Nor is it obvious which genes should be included in a synthetic genome. Microbiologists are familiar with the function of only a few well-studied microbes, such as Escherichia coli. Other microbes, such as M. genitalium, are still a puzzle. For instance, the function of a third of the genes that Venter's group has identified as potentially essential is unknown.
The researchers can't hope to construct every possible combination of M. genitalium genes and see which survives and which doesn't. There are simply too many possibilities. Venter believes that this brute force won't be necessary, citing intriguing evidence that bacterial genomes may be organized into functional groups ("cassettes") that all work together to do some particular job, such as metabolizing a specific molecule. Instead of testing every gene, Venter is banking on limiting the search to a much smaller set of cassettes.
Once Venter's team members have a full genome ready for a test drive, they will have to give it a home. They envision destroying the natural DNA of another M. genitalium and then inserting the synthetic genome into the microbe. What happens next is a mystery. "How do you boot up a new genome?" asks Bernhard Palsson of the University of California, San Diego, who builds computer models of the metabolism of microbes. "Now that you've made it, how do you get it going?" Paul and her colleagues didn't face this question with the poliovirus genome because a virus is not exactly alive. In essence, it's a genome that can hijack the cellular machinery of a living host. Bacteria, on the other hand, are truly alive, and their survival depends on the complex interactions of their genes and proteins. It's possible, Palsson suggests, that a synthetic genome might just lie inert in its new home, unable to spring to life.
"How do we know?" Venter responds. He points out that biochemists insert small sets of genes all the time into bacteria, which happily start using them to make new proteins. If a synthetic genome is properly designed, he argues, the machinery of a host microbe might automatically recognize it, and the microbe would start replicating on its own. "It wouldn't surprise me if it just happens," says Venter.
Biologists such as Palsson and Koonin would be delighted if Venter could get this far. "I've been talking for years with my colleagues about how we have to do this," says Palsson. For one, success would offer proof that there is such a thing as a minimal genome. "Ultimately, proof by synthesis is the most convincing way to demonstrate that we understand the basic principles of any process," says James Shapiro, who studies microbe evolution at the University of Chicago. A microbe with a synthetic genome could offer more than a proof of concept, however. It could serve as a sort of microbial fruit fly that biologists could use to investigate basic aspects of life itself.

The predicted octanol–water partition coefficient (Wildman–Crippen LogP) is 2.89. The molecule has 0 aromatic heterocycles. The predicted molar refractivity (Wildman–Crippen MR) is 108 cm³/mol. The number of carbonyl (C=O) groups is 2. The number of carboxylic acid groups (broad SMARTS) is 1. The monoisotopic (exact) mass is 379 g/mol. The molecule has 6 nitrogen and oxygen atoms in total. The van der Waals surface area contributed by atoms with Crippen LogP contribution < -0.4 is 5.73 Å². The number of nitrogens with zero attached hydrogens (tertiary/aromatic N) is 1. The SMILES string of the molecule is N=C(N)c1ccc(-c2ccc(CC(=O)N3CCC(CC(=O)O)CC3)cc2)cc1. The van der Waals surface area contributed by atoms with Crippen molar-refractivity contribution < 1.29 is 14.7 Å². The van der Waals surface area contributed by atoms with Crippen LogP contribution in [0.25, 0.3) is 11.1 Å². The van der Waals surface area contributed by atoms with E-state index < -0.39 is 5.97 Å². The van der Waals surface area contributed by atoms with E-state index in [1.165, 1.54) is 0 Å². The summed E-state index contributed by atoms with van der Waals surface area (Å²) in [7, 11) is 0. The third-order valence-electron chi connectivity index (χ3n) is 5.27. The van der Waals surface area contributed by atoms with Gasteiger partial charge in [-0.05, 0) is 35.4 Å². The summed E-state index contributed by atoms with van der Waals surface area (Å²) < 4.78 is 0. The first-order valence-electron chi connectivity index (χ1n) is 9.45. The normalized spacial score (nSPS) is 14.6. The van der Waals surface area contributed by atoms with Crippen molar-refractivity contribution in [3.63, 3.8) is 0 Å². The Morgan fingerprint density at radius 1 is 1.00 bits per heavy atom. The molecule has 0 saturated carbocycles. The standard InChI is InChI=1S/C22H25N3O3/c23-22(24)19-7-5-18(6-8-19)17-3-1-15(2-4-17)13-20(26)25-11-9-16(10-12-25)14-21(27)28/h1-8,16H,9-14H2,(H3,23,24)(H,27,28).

But Venter has grand plans for his "minimal microbe." He hopes to use it as a foundation for building a much larger genome, endowed with new genes that would enable it to produce hydrogen fuel on an industrial scale or efficiently suck in the carbon dioxide released by a power plant. "If he can do it, more power to him--but I think it's going to be really hard," says Suellen van Ooteghem of the National Energy Technology Laboratory in Morgantown, West Virginia. Others question the need for a new microbe, should it be possible to create one. But Venter, with characteristic brashness, believes he can improve on evolution.
Even if the team successfully builds a genomic skeleton, it would have to add a lot of muscle--perhaps 1000 additional genes--to enable it to fight pollution. Venter and colleagues plan to scour nature for the most powerful combination of genes. But figuring out how to add the regulatory functions to ensure that all these genes turn on and off at the right time will be difficult, if not impossible. "Our understanding of regulatory circuits, even in bacteria, is actually quite poor," says Koonin.
Venter recognizes the profoundness of the challenge he has set for himself and his co-workers. "There are so many unknowns, and no one's been there before," he says. "All this is pure basic science, and we're learning as we go." But that hasn't stopped Venter before, and it doesn't seem to be stopping him now.
Copyright © 2002 Carl Zimmer. Reproduction or distribution is prohibited without permission from the author.